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BY Jennifer

Special needs Parents: Don’t forget about your spouse

The month of February is the month of love. Here is a beautiful love story. 

A couple fell in love, got married, and was blessed with three beautiful children.

Their first child was born with special needs.  They cried and prayed together inside hospitals surrounded by the new people they were meeting.  They worked to have this child included in life in places where their child would have typical learning experiences and a life of possibilities.

The bills of therapy sessions that were not covered by insurance started coming in.  One parent took a leave of absence from her job to care for this child.

Don’t forget about your spouse

At one of the therapy sessions, a speech teacher asked the parent, “Are you and your husband still going out for dates?”  It seemed like a ridiculous question because of course there was no time or money for this.

How are we doing as a society supporting the love stories of the people around us?  This speech therapist reached out to our family with a suggestion.  I took her advice and put my husband and I back in the center of our home.  I had not realized that we had slowly started making our children and our ‘special situation’ the primary focus of our lives.

Working Together

My husband is my partner and friend.  The job of raising a child with special needs requires many “experts.”  However, we signed up for this together.

I meet well-meaning mothers that are the experts in every aspect of their children’s lives.  After all, it has been my experience that one spouse takes over the primary role of getting the child to the many appointments.  Over the years our daughter has participated in ongoing speech, occupational, and physical therapy sessions.  In addition there are several doctor appointments.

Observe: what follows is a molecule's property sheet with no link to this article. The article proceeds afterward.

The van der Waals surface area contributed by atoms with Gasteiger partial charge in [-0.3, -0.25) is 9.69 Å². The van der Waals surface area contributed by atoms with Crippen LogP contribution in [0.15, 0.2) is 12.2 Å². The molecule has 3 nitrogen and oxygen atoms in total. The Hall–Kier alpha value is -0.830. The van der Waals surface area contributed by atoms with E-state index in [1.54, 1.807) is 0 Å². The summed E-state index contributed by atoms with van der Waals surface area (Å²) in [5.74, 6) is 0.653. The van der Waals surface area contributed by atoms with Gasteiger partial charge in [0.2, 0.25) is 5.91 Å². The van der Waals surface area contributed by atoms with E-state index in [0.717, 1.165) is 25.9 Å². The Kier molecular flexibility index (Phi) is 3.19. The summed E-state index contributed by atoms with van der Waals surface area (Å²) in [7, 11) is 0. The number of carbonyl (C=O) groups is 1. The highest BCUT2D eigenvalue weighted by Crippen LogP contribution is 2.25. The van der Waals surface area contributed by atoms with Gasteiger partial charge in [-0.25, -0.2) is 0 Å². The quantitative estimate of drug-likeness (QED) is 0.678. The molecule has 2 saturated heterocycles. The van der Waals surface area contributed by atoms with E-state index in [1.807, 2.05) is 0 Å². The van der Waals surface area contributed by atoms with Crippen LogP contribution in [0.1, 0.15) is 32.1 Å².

Many days it seems like it would just be simpler for me to “take care of things” on my own without involving my husband in the decision-making.

Daddy Dressed Her

A turning point…One day I complained to my mother-in-law that the outfit that my husband dressed my daughter in looked like he had closed his eyes before reaching in the drawer for the outfit.  She said, “Well, she is his daughter.  Maybe today it will look like daddy dressed her.”  Our daughter is 50% of my husband–shouldn’t she reflect this too?

Today, my daughter’s science project was an empty bag and the project was left on the counter at home.  Previously we had agreed that my husband would be responsible for this project –so I did not “double-check” it.

The lesson we reinforced–My husband can help with a great science project and take it to school when it is forgotten.  I stay strong in my belief that my children are a reflection of us both ( I forget things too, but since I write the blog they are not mentioned).

Making Joint Decisions

Decisions should not be made between you and other people (therapists/doctors) without including your spouse.  It’s okay to say, “Thank you for the information.  I am going to discuss this with my spouse and then let you know what we decide.”

  • Encourage your spouse to occasionally attend a therapy session and a doctor appointment.  This shows the clinician that your child has a supportive family and it helps your spouse gain first-hand knowledge about what your child needs.
  • Allow the therapists and doctors to speak directly to your spouse without interrupting.
  • If you attend an appointment without your spouse, keep them up to date about what happened.

Our love stories are unfolding with each passing day.  The challenges you face with a child with special needs provide opportunities to grow closer together.  Encourage the people around you to strengthen their relationships as they help one another thrive.

By: Jennifer Greening.
Jennifer will be leading a 3-part workshop addressing school inclusion. For more information click here.

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Written on February 10, 2012 by:

Jennifer Greening, Ed.S. is the author of Opening Doors, Opening Lives: Creating awareness of advocacy, inclusion, and education for our children with special needs. Her book is used in university classes across the country. It received positive reviews from the Autism Society of Michigan and was awarded 2010 Best Books Award Finalist by USA Book News. Visit her website at

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